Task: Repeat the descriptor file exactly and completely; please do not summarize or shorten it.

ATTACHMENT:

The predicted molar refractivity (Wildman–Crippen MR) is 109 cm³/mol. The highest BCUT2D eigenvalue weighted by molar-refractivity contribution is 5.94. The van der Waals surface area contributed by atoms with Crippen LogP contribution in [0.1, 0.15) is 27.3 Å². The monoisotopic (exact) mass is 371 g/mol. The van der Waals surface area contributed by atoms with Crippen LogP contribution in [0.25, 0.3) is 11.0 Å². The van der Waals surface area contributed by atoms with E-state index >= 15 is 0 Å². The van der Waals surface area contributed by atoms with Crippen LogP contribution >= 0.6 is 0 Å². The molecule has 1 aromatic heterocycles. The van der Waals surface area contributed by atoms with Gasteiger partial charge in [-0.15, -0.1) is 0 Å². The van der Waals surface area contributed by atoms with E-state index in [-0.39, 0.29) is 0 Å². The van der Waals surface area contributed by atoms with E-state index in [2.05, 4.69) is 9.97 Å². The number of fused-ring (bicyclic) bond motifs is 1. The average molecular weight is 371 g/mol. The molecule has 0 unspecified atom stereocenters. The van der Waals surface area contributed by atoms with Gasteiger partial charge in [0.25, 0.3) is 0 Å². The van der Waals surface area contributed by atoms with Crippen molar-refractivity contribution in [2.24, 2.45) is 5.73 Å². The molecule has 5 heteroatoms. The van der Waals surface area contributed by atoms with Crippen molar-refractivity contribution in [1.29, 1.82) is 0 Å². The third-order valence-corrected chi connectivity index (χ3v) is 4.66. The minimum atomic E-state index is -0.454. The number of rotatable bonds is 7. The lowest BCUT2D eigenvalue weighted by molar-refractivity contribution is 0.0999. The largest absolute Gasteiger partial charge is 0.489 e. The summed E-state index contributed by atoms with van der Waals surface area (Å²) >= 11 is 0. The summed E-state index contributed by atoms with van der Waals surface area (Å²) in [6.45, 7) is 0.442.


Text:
The predicted molar refractivity (Wildman–Crippen MR) is 109 cm³/mol. The highest BCUT2D eigenvalue weighted by molar-refractivity contribution is 5.94. The van der Waals surface area contributed by atoms with Crippen LogP contribution in [0.1, 0.15) is 27.3 Å². The monoisotopic (exact) mass is 371 g/mol. The van der Waals surface area contributed by atoms with Crippen LogP contribution in [0.25, 0.3) is 11.0 Å². The van der Waals surface area contributed by atoms with E-state index >= 15 is 0 Å². The van der Waals surface area contributed by atoms with Crippen LogP contribution >= 0.6 is 0 Å². The molecule has 1 aromatic heterocycles. The van der Waals surface area contributed by atoms with Gasteiger partial charge in [-0.15, -0.1) is 0 Å². The van der Waals surface area contributed by atoms with E-state index in [-0.39, 0.29) is 0 Å². The van der Waals surface area contributed by atoms with E-state index in [2.05, 4.69) is 9.97 Å². The number of fused-ring (bicyclic) bond motifs is 1. The average molecular weight is 371 g/mol. The molecule has 0 unspecified atom stereocenters. The van der Waals surface area contributed by atoms with Gasteiger partial charge in [0.25, 0.3) is 0 Å². The van der Waals surface area contributed by atoms with Crippen molar-refractivity contribution in [2.24, 2.45) is 5.73 Å². The molecule has 5 heteroatoms. The van der Waals surface area contributed by atoms with Crippen molar-refractivity contribution in [1.29, 1.82) is 0 Å². The third-order valence-corrected chi connectivity index (χ3v) is 4.66. The minimum atomic E-state index is -0.454. The number of rotatable bonds is 7. The lowest BCUT2D eigenvalue weighted by molar-refractivity contribution is 0.0999. The largest absolute Gasteiger partial charge is 0.489 e. The summed E-state index contributed by atoms with van der Waals surface area (Å²) >= 11 is 0. The summed E-state index contributed by atoms with van der Waals surface area (Å²) in [6.45, 7) is 0.442.